Playboy Mansion - Daren Metropoulos' House (Formerly Hugh Hefner's)

Playboy Mansion - Daren Metropoulos' House (Formerly Hugh Hefner's) (Google Maps)
Playboy Mansion - Daren Metropoulos' House (Formerly Hugh Hefner's) (Bing Maps)
The Playboy Mansion, also known as the Playboy Mansion West, is the former home of Playboy magazine founder Hugh Hefner who lived there from 1974 until his death in 2017. Barbi Benton convinced Hefner to buy the home located in Holmby Hills, Los Angeles, California, near Beverly Hills. From the 1970s onward the mansion became as the location of lavish parties held by Hefner which were often attended by celebrities and socialites. It is currently owned by Daren Metropoulos, the son of billionaire investor Dean Metropoulos, and is used for corporate activities. It also serves as a location for television production, magazine photography, charitable events, and civic functions.

After Hefner's death in 2017, it began to emerge publicly that sex and drug abuse occurred frequently at the Playboy Mansion during Hefner's lifetime.

The 21,987-square-foot (2,042.7 m2) house is described as being in the "Gothic-Tudor" style of architecture by Forbes magazine, and sits on 5.3 acres (2.1 ha). It was designed by Arthur R. Kelly in 1927 for Arthur Letts Jr., son of The Broadway department store founder Arthur Letts.

It was acquired by Playboy in 1971 for the then record breaking $1.1 million, from Louis D. Statham (1908–1983), an engineer, inventor and chess aficionado. In early 2011, it was valued at $54 million. It sits close to the northwestern corner of the Los Angeles Country Club, near University of California, Los Angeles, and the Bel-Air Country Club. $15 million has been invested in renovation and expansion.

The mansion has 29 rooms including a wine cellar (with a Prohibition-era secret door), a screening room with built-in pipe organ, a game room, three zoo / aviary buildings (and related pet cemetery), a tennis/basketball court, a waterfall and a swimming pool area (including a patio and barbecue area, a grotto, a basement gym with sauna below the bathhouse). Landscaping includes a large koi pond with artificial stream, a small citrus orchard and two well-established forests of tree ferns and redwoods. The west wing (originally servant's wing) housed the editorial offices of Playboy. The main aviary building is the original greenhouse, with four guest-rooms adjoining. The master suite occupies several rooms on the second and third floors, and is the most heavily renovated area of the mansion proper, with an extensive carved-oak decor dating to the 1970s. Otherwise, the mansion proper is maintained in its original Gothic-revival furnishings for the most part. The pipe organ was extensively restored in the last decade. There is also an outdoor kitchen to serve party events. These features and others have been shown on television.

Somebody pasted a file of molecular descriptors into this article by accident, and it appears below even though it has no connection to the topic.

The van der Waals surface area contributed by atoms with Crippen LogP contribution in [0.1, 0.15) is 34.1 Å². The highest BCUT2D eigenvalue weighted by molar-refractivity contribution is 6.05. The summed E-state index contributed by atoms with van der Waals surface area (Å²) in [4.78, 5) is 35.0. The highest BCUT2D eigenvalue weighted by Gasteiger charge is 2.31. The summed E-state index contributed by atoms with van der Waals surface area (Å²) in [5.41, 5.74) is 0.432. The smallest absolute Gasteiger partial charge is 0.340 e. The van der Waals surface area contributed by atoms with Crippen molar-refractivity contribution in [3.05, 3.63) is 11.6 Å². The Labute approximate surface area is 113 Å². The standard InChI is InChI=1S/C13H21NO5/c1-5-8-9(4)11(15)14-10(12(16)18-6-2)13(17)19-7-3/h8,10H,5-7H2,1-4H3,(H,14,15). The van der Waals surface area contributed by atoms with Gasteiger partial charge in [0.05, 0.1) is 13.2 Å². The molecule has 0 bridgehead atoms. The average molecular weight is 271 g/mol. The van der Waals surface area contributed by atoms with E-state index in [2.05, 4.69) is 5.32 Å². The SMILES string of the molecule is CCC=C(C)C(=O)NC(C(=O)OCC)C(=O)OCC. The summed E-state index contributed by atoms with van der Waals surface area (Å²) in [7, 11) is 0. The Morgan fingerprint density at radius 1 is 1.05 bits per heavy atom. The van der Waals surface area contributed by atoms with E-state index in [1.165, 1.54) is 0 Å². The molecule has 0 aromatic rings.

The game room (game house) is a separate building on the north side. There are two sidewalks from the fountain in front of the main entrance, running past a wishing-well. That on the right leads to the game house and runs past a duplicate Hollywood Star of Hefner. Its front entrance opens to a game room with a pool table in the center. This room has vintage and modern arcade games, pinball machines, player piano, jukebox, television, stereo, and couch. The game house has two wings. Left is a room with a soft cushioned floor, mirrors all around, television. There is a restroom with a shower. The right wing of the game house has a smaller restroom and entrance to a bedroom. This bedroom is connected to another, which has an exit to the game house's rear backyard. The game house has a backyard with lounge chairs and gates on either side.